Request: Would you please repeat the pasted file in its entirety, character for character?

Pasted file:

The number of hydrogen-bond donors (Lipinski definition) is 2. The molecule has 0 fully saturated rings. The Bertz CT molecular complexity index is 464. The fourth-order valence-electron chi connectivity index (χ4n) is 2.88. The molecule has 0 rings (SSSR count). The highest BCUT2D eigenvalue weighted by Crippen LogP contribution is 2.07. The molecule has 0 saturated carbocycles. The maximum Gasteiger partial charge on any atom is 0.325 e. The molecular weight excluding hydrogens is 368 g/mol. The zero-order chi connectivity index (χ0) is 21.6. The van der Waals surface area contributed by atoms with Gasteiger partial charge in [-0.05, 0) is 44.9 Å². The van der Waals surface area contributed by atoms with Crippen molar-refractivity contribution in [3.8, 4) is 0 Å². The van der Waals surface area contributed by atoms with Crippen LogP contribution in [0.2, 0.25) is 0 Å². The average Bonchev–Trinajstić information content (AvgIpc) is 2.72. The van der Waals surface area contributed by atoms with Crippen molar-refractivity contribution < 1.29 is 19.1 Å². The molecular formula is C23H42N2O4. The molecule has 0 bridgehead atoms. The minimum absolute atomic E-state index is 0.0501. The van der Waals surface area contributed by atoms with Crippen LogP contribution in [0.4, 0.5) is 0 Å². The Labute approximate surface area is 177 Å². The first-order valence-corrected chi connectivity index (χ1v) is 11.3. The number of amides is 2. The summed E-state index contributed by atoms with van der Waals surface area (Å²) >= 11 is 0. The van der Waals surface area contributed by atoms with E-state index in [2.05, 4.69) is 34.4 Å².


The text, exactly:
The number of hydrogen-bond donors (Lipinski definition) is 2. The molecule has 0 fully saturated rings. The Bertz CT molecular complexity index is 464. The fourth-order valence-electron chi connectivity index (χ4n) is 2.88. The molecule has 0 rings (SSSR count). The highest BCUT2D eigenvalue weighted by Crippen LogP contribution is 2.07. The molecule has 0 saturated carbocycles. The maximum Gasteiger partial charge on any atom is 0.325 e. The molecular weight excluding hydrogens is 368 g/mol. The zero-order chi connectivity index (χ0) is 21.6. The van der Waals surface area contributed by atoms with Gasteiger partial charge in [-0.05, 0) is 44.9 Å². The van der Waals surface area contributed by atoms with Crippen molar-refractivity contribution in [3.8, 4) is 0 Å². The van der Waals surface area contributed by atoms with Crippen LogP contribution in [0.2, 0.25) is 0 Å². The average Bonchev–Trinajstić information content (AvgIpc) is 2.72. The van der Waals surface area contributed by atoms with Crippen molar-refractivity contribution < 1.29 is 19.1 Å². The molecular formula is C23H42N2O4. The molecule has 0 bridgehead atoms. The minimum absolute atomic E-state index is 0.0501. The van der Waals surface area contributed by atoms with Crippen LogP contribution in [0.4, 0.5) is 0 Å². The Labute approximate surface area is 177 Å². The first-order valence-corrected chi connectivity index (χ1v) is 11.3. The number of amides is 2. The summed E-state index contributed by atoms with van der Waals surface area (Å²) >= 11 is 0. The van der Waals surface area contributed by atoms with E-state index in [2.05, 4.69) is 34.4 Å².